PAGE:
Updated from 6:23 p.m. EDT
What tech downturn?
Strong sales of cell phones using
code division multiple access wireless technology in China and India drove the company's first-quarter profit and sales sharply higher.
The San Diego company, which pioneered CDMA technology used by
, also raised forecasts for the next quarter and full year.
Qualcomm reported earnings of $241 million, or 30 cents a share, according to generally accepted accounting principles, up from $139.2 million, or 17 cents a share, a year earlier. Sales were $1.1 billion, up from $692.6 million a year ago.
Excluding losses in its strategic investments, the company churned out earnings of $345 million, or 42 cents a share, an 83% improvement over year-ago earnings of $190 million, or 23 cents a share.
Qualcomm reported "pretty clean numbers," said Deutsche Bank Securities analyst Brian Modoff. "There weren't too many one-time charges. It was pretty straight." Deutsche Bank has done investment banking for Qualcomm in the past. Modoff does not own shares.
"It's a beacon hope in a sea of wireless miseries," Modoff said.
The company now expects fiscal second-quarter earnings per share to be 34 cents to 35 cents, a 50% on-year increase from the same period last year. The figures are based on the assumption that it will ship 27 million chips. A company executive said it already was completely booked for the chip-shipment targets for the second quarter.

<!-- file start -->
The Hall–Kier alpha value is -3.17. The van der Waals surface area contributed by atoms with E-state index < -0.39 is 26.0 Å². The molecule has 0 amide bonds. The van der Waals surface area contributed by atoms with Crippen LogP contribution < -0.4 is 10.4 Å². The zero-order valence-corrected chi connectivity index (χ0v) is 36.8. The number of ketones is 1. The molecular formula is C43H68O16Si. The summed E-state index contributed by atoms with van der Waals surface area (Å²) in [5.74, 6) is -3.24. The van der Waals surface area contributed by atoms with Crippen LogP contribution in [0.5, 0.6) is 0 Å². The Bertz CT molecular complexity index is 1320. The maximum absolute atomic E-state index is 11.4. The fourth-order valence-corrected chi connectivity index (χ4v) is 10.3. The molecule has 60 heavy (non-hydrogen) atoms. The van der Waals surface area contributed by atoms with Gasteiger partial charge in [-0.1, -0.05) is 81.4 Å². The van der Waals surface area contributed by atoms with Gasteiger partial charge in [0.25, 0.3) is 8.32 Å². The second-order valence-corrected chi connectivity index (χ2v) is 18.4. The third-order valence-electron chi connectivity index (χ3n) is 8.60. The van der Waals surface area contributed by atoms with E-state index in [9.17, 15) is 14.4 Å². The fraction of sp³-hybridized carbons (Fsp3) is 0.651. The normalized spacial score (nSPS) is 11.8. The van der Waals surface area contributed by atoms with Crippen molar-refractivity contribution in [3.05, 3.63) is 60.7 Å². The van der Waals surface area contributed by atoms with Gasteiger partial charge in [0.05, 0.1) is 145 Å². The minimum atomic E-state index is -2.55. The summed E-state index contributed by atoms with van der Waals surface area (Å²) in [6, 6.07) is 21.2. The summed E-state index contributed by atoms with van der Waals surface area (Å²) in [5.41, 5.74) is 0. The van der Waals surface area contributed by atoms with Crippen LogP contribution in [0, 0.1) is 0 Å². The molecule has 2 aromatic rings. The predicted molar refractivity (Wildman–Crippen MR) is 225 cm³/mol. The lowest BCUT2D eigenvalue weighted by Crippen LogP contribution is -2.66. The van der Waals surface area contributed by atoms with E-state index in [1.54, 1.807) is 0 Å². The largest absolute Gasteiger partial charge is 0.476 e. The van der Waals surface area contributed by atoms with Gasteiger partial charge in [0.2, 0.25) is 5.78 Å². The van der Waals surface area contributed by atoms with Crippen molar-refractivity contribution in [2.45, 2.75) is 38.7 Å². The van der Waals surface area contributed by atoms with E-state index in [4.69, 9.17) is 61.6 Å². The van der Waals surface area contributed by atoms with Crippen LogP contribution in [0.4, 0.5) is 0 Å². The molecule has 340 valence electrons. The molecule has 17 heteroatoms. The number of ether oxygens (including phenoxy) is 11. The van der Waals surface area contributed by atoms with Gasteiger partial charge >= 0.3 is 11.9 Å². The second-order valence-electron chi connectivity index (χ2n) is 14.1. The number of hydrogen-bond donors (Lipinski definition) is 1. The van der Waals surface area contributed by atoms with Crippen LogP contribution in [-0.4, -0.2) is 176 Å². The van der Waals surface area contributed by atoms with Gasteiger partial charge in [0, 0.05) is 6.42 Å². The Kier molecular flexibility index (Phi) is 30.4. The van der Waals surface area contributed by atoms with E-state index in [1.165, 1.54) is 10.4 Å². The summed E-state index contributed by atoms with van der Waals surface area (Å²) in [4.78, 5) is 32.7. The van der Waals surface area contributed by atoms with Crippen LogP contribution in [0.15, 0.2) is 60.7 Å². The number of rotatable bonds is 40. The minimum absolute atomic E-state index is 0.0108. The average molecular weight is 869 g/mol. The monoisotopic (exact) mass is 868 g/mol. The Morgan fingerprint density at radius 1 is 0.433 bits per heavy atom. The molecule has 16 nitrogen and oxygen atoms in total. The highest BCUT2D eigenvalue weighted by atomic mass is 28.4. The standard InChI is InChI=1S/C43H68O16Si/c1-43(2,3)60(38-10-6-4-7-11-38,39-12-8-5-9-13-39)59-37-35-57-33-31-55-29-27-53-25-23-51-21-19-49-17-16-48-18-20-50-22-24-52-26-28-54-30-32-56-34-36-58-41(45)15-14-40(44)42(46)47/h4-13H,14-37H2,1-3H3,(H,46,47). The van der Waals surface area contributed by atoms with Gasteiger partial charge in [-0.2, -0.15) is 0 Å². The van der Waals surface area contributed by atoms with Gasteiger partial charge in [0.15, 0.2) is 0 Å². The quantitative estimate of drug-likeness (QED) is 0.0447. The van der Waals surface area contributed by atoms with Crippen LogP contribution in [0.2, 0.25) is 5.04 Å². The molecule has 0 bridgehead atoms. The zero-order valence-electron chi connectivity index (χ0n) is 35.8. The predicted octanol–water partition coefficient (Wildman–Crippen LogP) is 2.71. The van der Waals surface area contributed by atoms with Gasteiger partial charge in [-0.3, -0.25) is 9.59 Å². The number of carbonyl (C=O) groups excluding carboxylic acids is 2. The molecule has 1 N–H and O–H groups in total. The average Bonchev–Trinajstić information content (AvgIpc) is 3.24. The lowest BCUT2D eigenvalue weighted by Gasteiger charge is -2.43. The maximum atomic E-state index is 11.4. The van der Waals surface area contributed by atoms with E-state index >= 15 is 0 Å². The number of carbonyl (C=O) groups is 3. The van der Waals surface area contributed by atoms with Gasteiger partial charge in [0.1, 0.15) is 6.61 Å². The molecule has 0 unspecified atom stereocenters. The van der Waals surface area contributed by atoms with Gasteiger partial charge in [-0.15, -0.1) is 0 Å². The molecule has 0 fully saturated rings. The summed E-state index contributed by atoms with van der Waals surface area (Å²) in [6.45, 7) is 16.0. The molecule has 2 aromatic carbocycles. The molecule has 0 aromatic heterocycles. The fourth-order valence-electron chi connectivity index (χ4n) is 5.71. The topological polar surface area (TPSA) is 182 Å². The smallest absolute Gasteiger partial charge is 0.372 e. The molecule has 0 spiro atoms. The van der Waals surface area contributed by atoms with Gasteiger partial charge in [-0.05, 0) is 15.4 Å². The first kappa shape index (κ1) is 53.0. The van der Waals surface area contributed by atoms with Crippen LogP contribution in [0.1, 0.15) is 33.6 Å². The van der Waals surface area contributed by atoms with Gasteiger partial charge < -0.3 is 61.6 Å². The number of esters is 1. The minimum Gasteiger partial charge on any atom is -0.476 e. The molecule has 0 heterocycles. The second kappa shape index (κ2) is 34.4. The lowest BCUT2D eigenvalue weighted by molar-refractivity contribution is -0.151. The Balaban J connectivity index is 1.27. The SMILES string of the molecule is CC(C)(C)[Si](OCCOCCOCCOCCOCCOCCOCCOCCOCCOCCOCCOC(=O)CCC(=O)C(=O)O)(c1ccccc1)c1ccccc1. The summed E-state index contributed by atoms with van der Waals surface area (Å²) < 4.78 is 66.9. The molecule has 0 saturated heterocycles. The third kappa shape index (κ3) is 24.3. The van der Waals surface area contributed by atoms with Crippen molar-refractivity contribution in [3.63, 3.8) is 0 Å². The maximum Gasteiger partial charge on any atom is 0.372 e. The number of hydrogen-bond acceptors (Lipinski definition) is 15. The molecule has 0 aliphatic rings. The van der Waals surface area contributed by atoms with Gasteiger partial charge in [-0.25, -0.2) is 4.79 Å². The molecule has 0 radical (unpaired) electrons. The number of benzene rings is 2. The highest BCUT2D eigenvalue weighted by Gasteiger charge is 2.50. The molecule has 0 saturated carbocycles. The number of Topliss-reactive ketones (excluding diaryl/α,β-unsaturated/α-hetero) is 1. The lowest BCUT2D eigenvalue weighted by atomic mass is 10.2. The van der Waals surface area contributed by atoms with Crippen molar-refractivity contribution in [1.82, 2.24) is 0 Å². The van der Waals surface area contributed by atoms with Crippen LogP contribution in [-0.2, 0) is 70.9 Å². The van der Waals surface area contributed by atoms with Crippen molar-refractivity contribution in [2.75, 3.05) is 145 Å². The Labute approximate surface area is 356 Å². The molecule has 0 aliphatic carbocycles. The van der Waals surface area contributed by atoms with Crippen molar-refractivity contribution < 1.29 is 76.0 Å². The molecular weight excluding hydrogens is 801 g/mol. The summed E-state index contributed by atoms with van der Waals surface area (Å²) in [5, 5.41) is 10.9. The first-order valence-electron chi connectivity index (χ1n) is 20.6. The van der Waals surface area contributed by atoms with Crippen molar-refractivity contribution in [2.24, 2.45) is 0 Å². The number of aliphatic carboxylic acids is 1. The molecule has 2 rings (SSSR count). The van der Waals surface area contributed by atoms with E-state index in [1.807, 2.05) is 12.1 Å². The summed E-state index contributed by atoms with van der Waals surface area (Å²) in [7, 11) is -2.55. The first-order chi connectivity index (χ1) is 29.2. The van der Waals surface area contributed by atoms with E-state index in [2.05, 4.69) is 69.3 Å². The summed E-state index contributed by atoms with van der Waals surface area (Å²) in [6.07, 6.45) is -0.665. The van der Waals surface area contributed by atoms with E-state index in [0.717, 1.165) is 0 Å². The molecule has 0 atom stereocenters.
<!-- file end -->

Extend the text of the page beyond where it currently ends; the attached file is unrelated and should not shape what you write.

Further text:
For the full fiscal year 2003, the company expects to earn $1.34 to $1.39 per share, reflecting a 37% to 42% improvement from 2002. Sales are expected to grow 28% to 33% on an annual basis. Those estimates are based on the expectations for the industry to sell approximately 105 million to 112 million phones, with a 10% decrease in the average selling prices of these phones.
To be sure, some Wall Street analysts worry that the company, which has raised guidance on chip shipments on several occasions, may cause a backlog on inventory. Bears point to the cautious outlook this month of
, the world's third-largest phone maker. Samsung is Qualcomm's largest customer for CDMA chipsets for its cell phones.
"We have not been identifying any significant pockets of inventory," said a company executive in response to an analyst's question on a conference call. "We don't see inventory issues. We're spending more of our time chasing shortages."
Also, Qualcomm's results confirm another worrisome trend in the wireless sector. Average selling prices of phones declined 3%, compared with the same period last year. For 2003, the company said it expects the average selling prices for phones to decline about 10% to $188.
Nonetheless, investors liked what they heard Wednesday. Ahead of the report, Qualcomm shares closed the day down 27 cents, or 0.7%, at $36.69. In after-hours activity, shares jumped $1.51, or 4.1%, to $38.15.
"We achieved record revenues and earnings in both our
licensing business and our
semiconductor business, with shipments of approximately 29 million MSM phone chips during the first fiscal quarter," said Qualcomm Chief Executive Irwin Mark Jacobs. "We are continuing to see very strong demand in the Americas and throughout Asia for our industry-leading chipsets and system software."